Rosa, W. E., de Campos, A. P., Abedini, N. C., Gray, T. F., Huijer, H. A. S., Bhadelia, A., & Downing, J. (2022). Optimizing the global nursing workforce to ensure universal palliative care access and alleviate serious health-related suffering worldwide. Journal of Pain and Symptom Management63(2), e224-e236. https://doi.org/10.1016/j.jpainsymman.2021.07.014 (Links to an external site.)

Rosa, W. E., Binagwaho, A., Catton, H., Davis, S., Farmer, P. E., Iro, E., & Aiken, L. H. (2020). Rapid investment in nursing to strengthen the global COVID-19 response. International Journal of Nursing Studies109, 103668. https://doi.org/10.1016%2Fj.ijnurstu.2020.103668

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NUR 740 Discussion 11.1: Advocacy for APN Practice

NUR 740 Discussion 11.1: Advocacy for APN Practice

Hi Husnaldeep,
The COVID-19 pandemic required all healthcare workers to be flexible. It also required laws and policies to shift to combat the high patient volume. You mentioned California did not allow APNs full practice authority but allowed physicians to supervise an unlimited number of APNs. It would be worthwhile to explore how involved supervision was with the restriction and what supervision looked like after the restriction was lifted. Physician supervision entails the physician to be legally responsible for the APNs work (Spetz, 2018). Exact details of supervision are decided between physician and nurse practitioner (Spetz, 2018). The variation between physician standards for supervision makes it hard to determine what pre and post pandemic supervision entailed. Do you think allowing physicians to supervise an unlimited number of APNs changed patient care? Did it change APNs practice at all? AB890 sounds like a step forward in the right direction toward full practice authority for APNs. APNs complete clinical rotations while in school before becoming licensed APNs. However, they do not go through a residency position like medical doctors do. Three years before independent practice can be seen as a “residency” period where APNs are still new to their position and learning the ropes. AB890 is a bill that may appease both physicians and APNs.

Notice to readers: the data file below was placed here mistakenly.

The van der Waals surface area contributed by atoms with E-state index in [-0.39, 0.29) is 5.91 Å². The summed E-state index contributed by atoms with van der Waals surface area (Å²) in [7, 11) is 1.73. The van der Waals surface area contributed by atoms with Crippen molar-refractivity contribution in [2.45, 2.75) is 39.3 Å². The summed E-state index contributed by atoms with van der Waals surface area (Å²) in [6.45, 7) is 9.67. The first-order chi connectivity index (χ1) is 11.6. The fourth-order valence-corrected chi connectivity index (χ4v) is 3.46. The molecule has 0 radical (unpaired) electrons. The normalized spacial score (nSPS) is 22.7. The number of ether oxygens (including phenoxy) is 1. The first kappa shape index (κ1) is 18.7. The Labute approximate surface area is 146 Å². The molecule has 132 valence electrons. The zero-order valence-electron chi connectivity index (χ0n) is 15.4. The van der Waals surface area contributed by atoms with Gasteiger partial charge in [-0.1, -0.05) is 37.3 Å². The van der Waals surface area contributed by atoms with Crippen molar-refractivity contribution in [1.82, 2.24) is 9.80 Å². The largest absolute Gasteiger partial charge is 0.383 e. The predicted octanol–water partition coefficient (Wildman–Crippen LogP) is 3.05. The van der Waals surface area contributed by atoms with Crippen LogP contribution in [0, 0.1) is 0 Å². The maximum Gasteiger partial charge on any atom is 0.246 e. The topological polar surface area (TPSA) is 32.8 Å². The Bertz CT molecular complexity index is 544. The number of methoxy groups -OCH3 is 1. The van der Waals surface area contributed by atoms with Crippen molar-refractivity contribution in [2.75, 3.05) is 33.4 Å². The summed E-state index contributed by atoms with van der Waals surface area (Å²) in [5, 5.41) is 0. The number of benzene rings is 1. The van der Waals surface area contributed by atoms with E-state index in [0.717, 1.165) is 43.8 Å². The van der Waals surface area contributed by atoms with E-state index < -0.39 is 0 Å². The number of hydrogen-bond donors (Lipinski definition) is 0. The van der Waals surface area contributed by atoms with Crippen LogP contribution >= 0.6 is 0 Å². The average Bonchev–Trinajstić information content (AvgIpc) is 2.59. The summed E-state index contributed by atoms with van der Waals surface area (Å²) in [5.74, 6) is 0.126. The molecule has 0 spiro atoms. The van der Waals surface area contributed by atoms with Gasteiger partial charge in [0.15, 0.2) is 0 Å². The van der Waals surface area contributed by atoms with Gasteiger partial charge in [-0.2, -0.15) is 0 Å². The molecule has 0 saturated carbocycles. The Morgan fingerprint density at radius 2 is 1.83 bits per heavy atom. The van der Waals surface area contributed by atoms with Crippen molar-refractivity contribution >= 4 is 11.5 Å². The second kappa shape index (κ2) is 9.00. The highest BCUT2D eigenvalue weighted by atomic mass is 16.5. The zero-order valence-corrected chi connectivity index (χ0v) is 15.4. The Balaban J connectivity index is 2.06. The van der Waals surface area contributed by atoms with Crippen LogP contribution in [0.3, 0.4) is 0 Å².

Spetz, J. (2018, September). California’s nurse practitioners: How scope of practice laws impact care. California Health Care Foundation. https://www.chcf.org/wp-content/uploads/2018/09/NursePractitionerScopePracticeLaws.pdf

Hello Kaur

Indeed, the restrictive environment imposed by state laws and regulations reduces nurse practitioners’ autonomy in prescribing medications and acts as a barrier to practice to their full potential. Do you think that the difference in educational requirements warrants physician supervision? Perhaps you could explore the argument that physicians go through lengthier and more cumbersome training hence justified in supervising nurses. According to Peacock & Hernandez (2020), nurses are not required to undergo years of medical residency training and get only 500 to 720 hours of clinical training compared to the 10,000 to 16,000 hours physicians receive. When you said that restrictive-level policy is associated with reduced access to care, did you mean that allowing nurses to practice independently can increase access to healthcare? Some evidence shows that states like Oregon, which allow for independent practice, have not witnessed any significant shift of nurses to rural areas (Feyereisen & Puro, 2020). However, I agree that restrictive practice prevents nurses from exploring their full potential. My discussion established that decisions to restore restrictive practices after the pandemic could seriously damage relationships with APRNs who perceive a lack of reciprocity from institutions for which they have risked their health and sacrificed their personal needs. If the practice restrictions are suddenly or even gradually reversed, when the pandemic declines, many APRNs, for instance, may feel that they were treated unfairly. You had an excellent discussion.